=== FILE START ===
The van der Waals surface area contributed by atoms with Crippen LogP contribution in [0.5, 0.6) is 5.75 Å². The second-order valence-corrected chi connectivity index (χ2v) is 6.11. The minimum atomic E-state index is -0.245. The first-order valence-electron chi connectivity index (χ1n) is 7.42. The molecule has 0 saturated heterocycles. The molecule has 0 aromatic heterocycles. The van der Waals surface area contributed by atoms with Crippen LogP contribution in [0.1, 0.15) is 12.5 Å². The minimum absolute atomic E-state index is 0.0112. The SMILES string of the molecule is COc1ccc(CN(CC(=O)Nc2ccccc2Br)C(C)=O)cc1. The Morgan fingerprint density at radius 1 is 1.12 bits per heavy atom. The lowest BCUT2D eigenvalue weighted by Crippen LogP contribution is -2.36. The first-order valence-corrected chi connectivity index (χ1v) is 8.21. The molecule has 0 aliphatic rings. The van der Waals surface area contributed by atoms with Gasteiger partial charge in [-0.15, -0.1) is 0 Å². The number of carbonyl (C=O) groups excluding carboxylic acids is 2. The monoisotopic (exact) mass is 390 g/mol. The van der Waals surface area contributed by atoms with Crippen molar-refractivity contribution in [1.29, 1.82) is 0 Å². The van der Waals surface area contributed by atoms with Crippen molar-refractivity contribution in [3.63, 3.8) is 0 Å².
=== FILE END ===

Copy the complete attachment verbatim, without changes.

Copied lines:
The van der Waals surface area contributed by atoms with Crippen LogP contribution in [0.5, 0.6) is 5.75 Å². The second-order valence-corrected chi connectivity index (χ2v) is 6.11. The minimum atomic E-state index is -0.245. The first-order valence-electron chi connectivity index (χ1n) is 7.42. The molecule has 0 saturated heterocycles. The molecule has 0 aromatic heterocycles. The van der Waals surface area contributed by atoms with Crippen LogP contribution in [0.1, 0.15) is 12.5 Å². The minimum absolute atomic E-state index is 0.0112. The SMILES string of the molecule is COc1ccc(CN(CC(=O)Nc2ccccc2Br)C(C)=O)cc1. The Morgan fingerprint density at radius 1 is 1.12 bits per heavy atom. The lowest BCUT2D eigenvalue weighted by Crippen LogP contribution is -2.36. The first-order valence-corrected chi connectivity index (χ1v) is 8.21. The molecule has 0 aliphatic rings. The van der Waals surface area contributed by atoms with Gasteiger partial charge in [-0.15, -0.1) is 0 Å². The number of carbonyl (C=O) groups excluding carboxylic acids is 2. The monoisotopic (exact) mass is 390 g/mol. The van der Waals surface area contributed by atoms with Crippen molar-refractivity contribution in [1.29, 1.82) is 0 Å². The van der Waals surface area contributed by atoms with Crippen molar-refractivity contribution in [3.63, 3.8) is 0 Å².